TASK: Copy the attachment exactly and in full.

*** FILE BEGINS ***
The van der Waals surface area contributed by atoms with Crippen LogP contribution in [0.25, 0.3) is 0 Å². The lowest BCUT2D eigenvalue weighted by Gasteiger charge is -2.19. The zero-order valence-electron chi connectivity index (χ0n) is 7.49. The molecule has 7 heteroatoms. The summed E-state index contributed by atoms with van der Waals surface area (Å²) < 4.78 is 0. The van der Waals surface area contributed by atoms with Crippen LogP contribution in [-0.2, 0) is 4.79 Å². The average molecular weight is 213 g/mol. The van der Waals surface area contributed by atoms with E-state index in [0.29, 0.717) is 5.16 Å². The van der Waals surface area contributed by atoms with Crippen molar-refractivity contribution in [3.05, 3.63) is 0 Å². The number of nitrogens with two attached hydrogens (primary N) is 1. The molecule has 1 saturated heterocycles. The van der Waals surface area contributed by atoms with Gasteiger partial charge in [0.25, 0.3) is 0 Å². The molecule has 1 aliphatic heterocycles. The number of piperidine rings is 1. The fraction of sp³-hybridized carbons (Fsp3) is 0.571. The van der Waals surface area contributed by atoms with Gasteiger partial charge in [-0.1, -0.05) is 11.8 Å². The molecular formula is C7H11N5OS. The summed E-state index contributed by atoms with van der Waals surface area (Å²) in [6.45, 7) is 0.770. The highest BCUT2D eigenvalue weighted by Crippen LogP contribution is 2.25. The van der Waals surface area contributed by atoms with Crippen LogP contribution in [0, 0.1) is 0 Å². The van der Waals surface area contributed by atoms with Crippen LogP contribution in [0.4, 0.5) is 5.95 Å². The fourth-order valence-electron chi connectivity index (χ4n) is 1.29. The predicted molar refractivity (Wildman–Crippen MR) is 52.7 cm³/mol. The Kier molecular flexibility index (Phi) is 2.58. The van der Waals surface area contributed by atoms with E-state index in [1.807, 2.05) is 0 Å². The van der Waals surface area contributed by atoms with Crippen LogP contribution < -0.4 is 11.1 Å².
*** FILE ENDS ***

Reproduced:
The van der Waals surface area contributed by atoms with Crippen LogP contribution in [0.25, 0.3) is 0 Å². The lowest BCUT2D eigenvalue weighted by Gasteiger charge is -2.19. The zero-order valence-electron chi connectivity index (χ0n) is 7.49. The molecule has 7 heteroatoms. The summed E-state index contributed by atoms with van der Waals surface area (Å²) < 4.78 is 0. The van der Waals surface area contributed by atoms with Crippen LogP contribution in [-0.2, 0) is 4.79 Å². The average molecular weight is 213 g/mol. The van der Waals surface area contributed by atoms with E-state index in [0.29, 0.717) is 5.16 Å². The van der Waals surface area contributed by atoms with Crippen molar-refractivity contribution in [3.05, 3.63) is 0 Å². The number of nitrogens with two attached hydrogens (primary N) is 1. The molecule has 1 saturated heterocycles. The van der Waals surface area contributed by atoms with Gasteiger partial charge in [0.25, 0.3) is 0 Å². The molecule has 1 aliphatic heterocycles. The number of piperidine rings is 1. The fraction of sp³-hybridized carbons (Fsp3) is 0.571. The van der Waals surface area contributed by atoms with Gasteiger partial charge in [-0.1, -0.05) is 11.8 Å². The molecular formula is C7H11N5OS. The summed E-state index contributed by atoms with van der Waals surface area (Å²) in [6.45, 7) is 0.770. The highest BCUT2D eigenvalue weighted by Crippen LogP contribution is 2.25. The van der Waals surface area contributed by atoms with Crippen LogP contribution in [0, 0.1) is 0 Å². The van der Waals surface area contributed by atoms with Crippen LogP contribution in [0.4, 0.5) is 5.95 Å². The fourth-order valence-electron chi connectivity index (χ4n) is 1.29. The predicted molar refractivity (Wildman–Crippen MR) is 52.7 cm³/mol. The Kier molecular flexibility index (Phi) is 2.58. The van der Waals surface area contributed by atoms with E-state index in [1.807, 2.05) is 0 Å². The van der Waals surface area contributed by atoms with Crippen LogP contribution < -0.4 is 11.1 Å².